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Replaying real life: how the Waymo Driver avoids fatal human crashes

March 8, 2021

Partnered with Waymo

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Editor’s Note: The following blog was originally published on Waypoint on March 8, 2021. The author, Trent Victor, is the director of safety research and best practices at Waymo.

Road safety is a major, global public health crisis. More than 1.3 million people die on the world’s roads every year, according to WHO. That’s more people than die from HIV/AIDS, and is equivalent to a passenger plane’s worth of people crashing every single hour—or one death every 30 seconds.

I’ve spent over 20 years working in crash avoidance research, in the belief that improved driving technology is the key to reducing these needless deaths.

But while we often hear that autonomous driving technology could make a dramatic difference, before today there has not been a published scenario-based study that we’re aware of that looks into how autonomous technology performs in scenarios that led to fatal crashes by human drivers. 

Today, we’re releasing the results of a study into how the Waymo Driver might perform in such tragic situations, which builds on the research that we released in October. While the October study showed that the Waymo Driver was only involved in minor collisions over more than 6 million miles driven in reality on public roads, our most recent study shows how the Waymo Driver likely would have performed in the majority of fatal crashes that occured on the same roads over a 10 year period. The results are encouraging.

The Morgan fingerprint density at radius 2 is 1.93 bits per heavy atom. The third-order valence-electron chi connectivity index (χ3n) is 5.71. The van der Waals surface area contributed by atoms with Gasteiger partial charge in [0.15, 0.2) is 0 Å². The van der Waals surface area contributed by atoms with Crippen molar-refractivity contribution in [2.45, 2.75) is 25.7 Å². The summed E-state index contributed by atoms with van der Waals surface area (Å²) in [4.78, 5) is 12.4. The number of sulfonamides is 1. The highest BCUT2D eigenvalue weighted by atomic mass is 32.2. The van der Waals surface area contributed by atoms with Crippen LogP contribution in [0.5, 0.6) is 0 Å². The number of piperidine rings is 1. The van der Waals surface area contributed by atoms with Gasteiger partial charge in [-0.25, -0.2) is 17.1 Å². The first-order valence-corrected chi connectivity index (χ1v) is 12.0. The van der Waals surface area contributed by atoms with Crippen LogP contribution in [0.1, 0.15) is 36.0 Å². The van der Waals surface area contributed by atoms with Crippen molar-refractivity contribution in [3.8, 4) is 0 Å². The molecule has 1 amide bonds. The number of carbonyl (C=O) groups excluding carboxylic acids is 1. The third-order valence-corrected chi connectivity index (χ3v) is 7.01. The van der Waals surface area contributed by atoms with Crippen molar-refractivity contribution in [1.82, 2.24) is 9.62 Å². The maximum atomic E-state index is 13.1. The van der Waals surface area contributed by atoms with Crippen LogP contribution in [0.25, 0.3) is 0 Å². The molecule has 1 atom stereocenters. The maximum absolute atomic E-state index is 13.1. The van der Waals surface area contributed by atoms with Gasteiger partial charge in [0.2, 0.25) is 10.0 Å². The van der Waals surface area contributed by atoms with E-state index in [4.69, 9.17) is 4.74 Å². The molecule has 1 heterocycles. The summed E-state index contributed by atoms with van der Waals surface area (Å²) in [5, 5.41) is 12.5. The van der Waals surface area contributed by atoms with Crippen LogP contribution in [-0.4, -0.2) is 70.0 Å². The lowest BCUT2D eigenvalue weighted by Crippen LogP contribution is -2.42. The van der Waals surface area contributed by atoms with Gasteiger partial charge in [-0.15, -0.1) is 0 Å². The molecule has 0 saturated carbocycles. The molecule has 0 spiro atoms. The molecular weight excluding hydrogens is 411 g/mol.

NHTSA statistics show that Maricopa County, which encompasses our service area, consistently makes the list of highest annual pedestrian fatality rate each year, demonstrating the unique focus on pedestrian crashes while driving on those streets. For our analysis, we collected information on every fatal crash that took place in Chandler, Arizona between 2008-2017*. We excluded crashes that didn’t match situations that the Waymo Driver would face in the real world today, such as when crashes occurred outside of our current operating domain. Then, the data was used to carefully reconstruct each crash using best-practice methods. Once we had the reconstructions, we simulated how the Waymo Driver might have performed in each scenario.

In total, the simulated Waymo Driver completely avoided or mitigated 100% of crashes aside from the crashes in which it was struck from behind, including every instance that involved a pedestrian or cyclist (20 simulations in total). This is the first time an autonomous technology company has shared its evaluation for how the system might perform in real-world fatal crash scenarios. 

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Figure 1: Results of the Waymo Driver’s performance in simulated tests

Carefully replaying fatal crashes

We started by simulating 72 fatal crashes as they occurred on public roads in our operating domain, which covers thousands of miles of road in southeast Phoenix. Since many of these crashes involved two vehicles, we ran separate experiments simulating the Waymo Driver in the role of each vehicle—first replacing the vehicle that initiated the crash (the “initiator”) with the Waymo Driver, and then replacing the vehicle that responded to the other vehicle’s actions (the “responder”) with the Waymo Driver. That left us with 91 simulations in total.

When we swapped in the Waymo Driver as the simulated initiator (52 simulations), it avoided every crash by consistent, competent driving, and obeying the rules of the road—yielding appropriately to traffic, executing proper gap selection, and observing traffic signals. Here, for example, you can see on the bottom of the screen that the simulated Waymo Driver avoids a reconstructed version of a real-life fatal crash by obeying the speed limit—and not running a red light, as the initiator did in real life:

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Figure 2: Waymo Driver replacing the initiator. The Waymo Driver is driving the speed limit and stops at a traffic light.